Ever noticed that steeper beaches often have bigger grain sizes? The mechanisms are complicated, but one of the main factors is a thing called percolation.
It’s coming up to mid-summer in Europe and most of you are probably surfing beachbreaks. Clearly, some beaches are steeper than others. This affects the waves that break on them; for example, steeper beaches tend to have steeper, more powerful waves because the sudden depth change makes the waves dissipate their energy more quickly over a shorter distance. In contrast, flatter beaches have gentler waves because the energy is dissipated more slowly over a greater distance.
You may have also noticed that steeper beaches frequently (but not always) have larger grain sizes. Think of the fine-grained beaches of North Devon compared with the large-stoned beaches around Madeira. Which ones are steeper?
One of the first pieces of evidence that steeper beaches tend to have larger grains was way back in the early 1950s, when Willard Bascom did some experiments at Half-moon Bay, California. Half-moon Bay contains progressively different sized grains along its length. Bascom noted that the beach got steeper as the grain size got bigger. I wonder if he also noticed a big wave off Pillar Point at the northern end of the bay, and I wonder if he imagined how famous it would become half a century later.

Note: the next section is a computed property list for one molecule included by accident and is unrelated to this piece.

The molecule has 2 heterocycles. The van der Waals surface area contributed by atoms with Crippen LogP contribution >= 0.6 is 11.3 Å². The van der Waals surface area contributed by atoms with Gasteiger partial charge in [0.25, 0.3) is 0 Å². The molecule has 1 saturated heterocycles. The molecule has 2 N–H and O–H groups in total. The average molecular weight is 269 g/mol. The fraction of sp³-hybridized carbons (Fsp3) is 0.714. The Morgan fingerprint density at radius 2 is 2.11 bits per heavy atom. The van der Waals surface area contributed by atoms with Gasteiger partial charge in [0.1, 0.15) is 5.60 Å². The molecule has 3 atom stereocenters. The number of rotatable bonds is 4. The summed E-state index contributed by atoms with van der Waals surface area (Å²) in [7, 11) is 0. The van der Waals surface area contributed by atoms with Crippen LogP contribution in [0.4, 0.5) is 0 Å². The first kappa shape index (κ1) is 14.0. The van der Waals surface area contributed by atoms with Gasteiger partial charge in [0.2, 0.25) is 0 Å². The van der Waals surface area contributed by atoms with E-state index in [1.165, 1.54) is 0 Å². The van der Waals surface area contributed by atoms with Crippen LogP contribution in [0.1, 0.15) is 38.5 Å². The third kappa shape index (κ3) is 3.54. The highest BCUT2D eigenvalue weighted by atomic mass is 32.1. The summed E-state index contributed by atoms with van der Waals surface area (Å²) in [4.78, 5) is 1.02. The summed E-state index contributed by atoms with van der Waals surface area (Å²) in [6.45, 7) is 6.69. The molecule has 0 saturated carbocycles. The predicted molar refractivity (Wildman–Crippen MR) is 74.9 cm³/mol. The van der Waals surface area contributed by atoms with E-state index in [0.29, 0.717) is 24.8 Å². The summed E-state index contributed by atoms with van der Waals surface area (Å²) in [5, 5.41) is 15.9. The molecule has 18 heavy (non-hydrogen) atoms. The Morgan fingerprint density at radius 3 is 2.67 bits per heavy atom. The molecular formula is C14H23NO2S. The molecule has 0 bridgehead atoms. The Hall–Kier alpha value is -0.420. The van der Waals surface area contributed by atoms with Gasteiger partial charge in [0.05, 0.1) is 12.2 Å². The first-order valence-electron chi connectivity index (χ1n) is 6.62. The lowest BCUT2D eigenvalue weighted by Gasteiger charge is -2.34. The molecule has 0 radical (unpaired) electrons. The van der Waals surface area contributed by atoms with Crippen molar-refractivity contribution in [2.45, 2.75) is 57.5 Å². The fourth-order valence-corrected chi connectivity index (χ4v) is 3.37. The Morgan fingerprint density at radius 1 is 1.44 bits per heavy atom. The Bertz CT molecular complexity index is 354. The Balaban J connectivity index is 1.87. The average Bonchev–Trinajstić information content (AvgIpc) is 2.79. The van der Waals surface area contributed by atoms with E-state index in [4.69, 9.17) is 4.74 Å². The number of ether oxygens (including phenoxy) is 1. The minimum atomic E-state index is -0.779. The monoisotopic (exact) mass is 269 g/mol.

Anyway, why are course-grained beaches steeper than fine-grained ones?
At the shoreline of any beach, there is an area where the water just swashes up and down. It’s called the swash zone, and consists of an uprush and a downrush. If you stare at it for a while, you’ll notice that, sometimes, the uprush seems to just keep coming up without ever flowing back again. You wonder where all that water is going. Then you realize that some of it is sinking into the sand, filtering, or percolating, its way through the grains.
Now, if some of the downrush is lost due to percolation, the sediment that the moving water drags along with it (the sediment transport) will be dominated by the uprush. In other words, more grains will move up the beach than down. As a result, the sediment piles up and the beach becomes steeper.
Of course, the beach can’t keep steepening forever. There must be some other force that stops it steepening once it reaches a certain point. That force is gravity. As the beach gets steeper, the effect of gravity on the flow increases, the uprush struggles to climb up a steeper slope and the backwash has an easier ride back downhill. As the beach steepens, the uprush becomes weaker and the downrush stronger. This effect is exactly opposite in polarity to that produced by percolation. Eventually, a point is reached where the increase in downrush due to gravity exactly compensates for the loss of downrush due to percolation. At this point, the beach stops steepening.
And here is the crucial part. A beach with bigger grains allows more water to sink into it than one with smaller grains, and so more of the downrush is lost through percolation. Therefore, a course-grained beach has to steepen more in order for gravity to compensate for percolation. In contrast, fine-grained beaches do not have much percolation, so they do not have to steepen very much before equilibrium between gravity and percolation is reached. The overall result is that coarse-grained beaches are steeper than fine-grained ones.
Cover shot: Helio Antonio.